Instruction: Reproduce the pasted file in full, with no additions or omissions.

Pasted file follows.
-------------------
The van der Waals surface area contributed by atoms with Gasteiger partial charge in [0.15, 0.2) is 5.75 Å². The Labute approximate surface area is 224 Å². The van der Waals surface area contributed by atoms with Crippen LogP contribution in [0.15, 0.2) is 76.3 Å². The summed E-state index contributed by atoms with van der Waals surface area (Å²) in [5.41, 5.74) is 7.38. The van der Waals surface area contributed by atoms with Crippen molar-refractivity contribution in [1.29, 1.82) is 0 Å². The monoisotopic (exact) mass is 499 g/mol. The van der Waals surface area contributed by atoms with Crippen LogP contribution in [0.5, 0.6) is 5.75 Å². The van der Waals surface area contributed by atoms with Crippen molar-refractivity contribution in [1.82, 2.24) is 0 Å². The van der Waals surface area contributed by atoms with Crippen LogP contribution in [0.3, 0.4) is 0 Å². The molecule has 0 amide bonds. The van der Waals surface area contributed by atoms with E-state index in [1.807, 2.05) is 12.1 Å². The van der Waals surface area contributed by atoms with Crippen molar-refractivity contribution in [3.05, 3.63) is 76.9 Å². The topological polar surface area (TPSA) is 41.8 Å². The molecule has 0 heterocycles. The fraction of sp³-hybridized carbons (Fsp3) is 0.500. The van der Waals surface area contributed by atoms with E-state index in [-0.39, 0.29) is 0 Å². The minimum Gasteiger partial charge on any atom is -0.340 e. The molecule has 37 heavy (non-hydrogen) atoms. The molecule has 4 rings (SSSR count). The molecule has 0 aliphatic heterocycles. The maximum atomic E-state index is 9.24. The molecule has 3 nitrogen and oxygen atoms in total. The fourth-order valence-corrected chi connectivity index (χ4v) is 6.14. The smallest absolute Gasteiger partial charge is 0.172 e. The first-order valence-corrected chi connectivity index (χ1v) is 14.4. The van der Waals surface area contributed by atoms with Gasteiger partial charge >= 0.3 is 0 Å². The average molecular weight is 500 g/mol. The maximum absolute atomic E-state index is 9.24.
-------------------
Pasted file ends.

The van der Waals surface area contributed by atoms with Gasteiger partial charge in [0.15, 0.2) is 5.75 Å². The Labute approximate surface area is 224 Å². The van der Waals surface area contributed by atoms with Crippen LogP contribution in [0.15, 0.2) is 76.3 Å². The summed E-state index contributed by atoms with van der Waals surface area (Å²) in [5.41, 5.74) is 7.38. The van der Waals surface area contributed by atoms with Crippen molar-refractivity contribution in [1.29, 1.82) is 0 Å². The monoisotopic (exact) mass is 499 g/mol. The van der Waals surface area contributed by atoms with Crippen LogP contribution in [0.5, 0.6) is 5.75 Å². The van der Waals surface area contributed by atoms with Crippen molar-refractivity contribution in [1.82, 2.24) is 0 Å². The van der Waals surface area contributed by atoms with Crippen LogP contribution in [0.3, 0.4) is 0 Å². The molecule has 0 amide bonds. The van der Waals surface area contributed by atoms with E-state index in [1.807, 2.05) is 12.1 Å². The van der Waals surface area contributed by atoms with Crippen molar-refractivity contribution in [3.05, 3.63) is 76.9 Å². The topological polar surface area (TPSA) is 41.8 Å². The molecule has 0 heterocycles. The fraction of sp³-hybridized carbons (Fsp3) is 0.500. The van der Waals surface area contributed by atoms with E-state index in [-0.39, 0.29) is 0 Å². The minimum Gasteiger partial charge on any atom is -0.340 e. The molecule has 37 heavy (non-hydrogen) atoms. The molecule has 4 rings (SSSR count). The molecule has 0 aliphatic heterocycles. The maximum atomic E-state index is 9.24. The molecule has 3 nitrogen and oxygen atoms in total. The fourth-order valence-corrected chi connectivity index (χ4v) is 6.14. The smallest absolute Gasteiger partial charge is 0.172 e. The first-order valence-corrected chi connectivity index (χ1v) is 14.4. The van der Waals surface area contributed by atoms with Gasteiger partial charge >= 0.3 is 0 Å². The average molecular weight is 500 g/mol. The maximum absolute atomic E-state index is 9.24.